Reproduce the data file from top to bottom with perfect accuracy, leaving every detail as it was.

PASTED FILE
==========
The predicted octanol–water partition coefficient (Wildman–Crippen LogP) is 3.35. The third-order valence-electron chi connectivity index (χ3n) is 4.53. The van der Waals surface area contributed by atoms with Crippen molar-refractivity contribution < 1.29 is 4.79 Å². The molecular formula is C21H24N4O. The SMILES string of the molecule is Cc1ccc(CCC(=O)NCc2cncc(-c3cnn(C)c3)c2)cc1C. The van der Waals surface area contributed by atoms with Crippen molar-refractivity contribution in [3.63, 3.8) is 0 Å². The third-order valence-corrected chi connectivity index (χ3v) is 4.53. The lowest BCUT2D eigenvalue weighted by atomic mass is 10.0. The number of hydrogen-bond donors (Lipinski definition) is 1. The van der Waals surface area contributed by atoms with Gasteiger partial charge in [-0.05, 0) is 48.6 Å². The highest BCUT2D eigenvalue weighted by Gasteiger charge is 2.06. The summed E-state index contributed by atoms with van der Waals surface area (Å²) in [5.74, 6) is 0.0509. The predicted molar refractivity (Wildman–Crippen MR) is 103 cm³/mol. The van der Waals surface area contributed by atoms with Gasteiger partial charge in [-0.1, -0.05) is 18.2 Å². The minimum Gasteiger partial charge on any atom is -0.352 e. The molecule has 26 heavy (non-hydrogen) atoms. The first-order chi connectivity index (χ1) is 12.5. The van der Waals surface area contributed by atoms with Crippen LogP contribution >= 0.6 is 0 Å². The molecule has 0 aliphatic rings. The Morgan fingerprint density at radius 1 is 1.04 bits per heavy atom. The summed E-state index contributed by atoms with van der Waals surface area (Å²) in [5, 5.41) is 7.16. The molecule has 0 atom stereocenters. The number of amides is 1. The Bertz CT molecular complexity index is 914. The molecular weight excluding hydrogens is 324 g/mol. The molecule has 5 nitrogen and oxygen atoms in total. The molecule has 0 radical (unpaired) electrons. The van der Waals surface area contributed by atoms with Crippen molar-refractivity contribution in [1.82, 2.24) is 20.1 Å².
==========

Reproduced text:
The predicted octanol–water partition coefficient (Wildman–Crippen LogP) is 3.35. The third-order valence-electron chi connectivity index (χ3n) is 4.53. The van der Waals surface area contributed by atoms with Crippen molar-refractivity contribution < 1.29 is 4.79 Å². The molecular formula is C21H24N4O. The SMILES string of the molecule is Cc1ccc(CCC(=O)NCc2cncc(-c3cnn(C)c3)c2)cc1C. The van der Waals surface area contributed by atoms with Crippen molar-refractivity contribution in [3.63, 3.8) is 0 Å². The third-order valence-corrected chi connectivity index (χ3v) is 4.53. The lowest BCUT2D eigenvalue weighted by atomic mass is 10.0. The number of hydrogen-bond donors (Lipinski definition) is 1. The van der Waals surface area contributed by atoms with Gasteiger partial charge in [-0.05, 0) is 48.6 Å². The highest BCUT2D eigenvalue weighted by Gasteiger charge is 2.06. The summed E-state index contributed by atoms with van der Waals surface area (Å²) in [5.74, 6) is 0.0509. The predicted molar refractivity (Wildman–Crippen MR) is 103 cm³/mol. The van der Waals surface area contributed by atoms with Gasteiger partial charge in [-0.1, -0.05) is 18.2 Å². The minimum Gasteiger partial charge on any atom is -0.352 e. The molecule has 26 heavy (non-hydrogen) atoms. The first-order chi connectivity index (χ1) is 12.5. The van der Waals surface area contributed by atoms with Crippen LogP contribution >= 0.6 is 0 Å². The molecule has 0 aliphatic rings. The Morgan fingerprint density at radius 1 is 1.04 bits per heavy atom. The summed E-state index contributed by atoms with van der Waals surface area (Å²) in [5, 5.41) is 7.16. The molecule has 0 atom stereocenters. The number of amides is 1. The Bertz CT molecular complexity index is 914. The molecular weight excluding hydrogens is 324 g/mol. The molecule has 5 nitrogen and oxygen atoms in total. The molecule has 0 radical (unpaired) electrons. The van der Waals surface area contributed by atoms with Crippen molar-refractivity contribution in [1.82, 2.24) is 20.1 Å².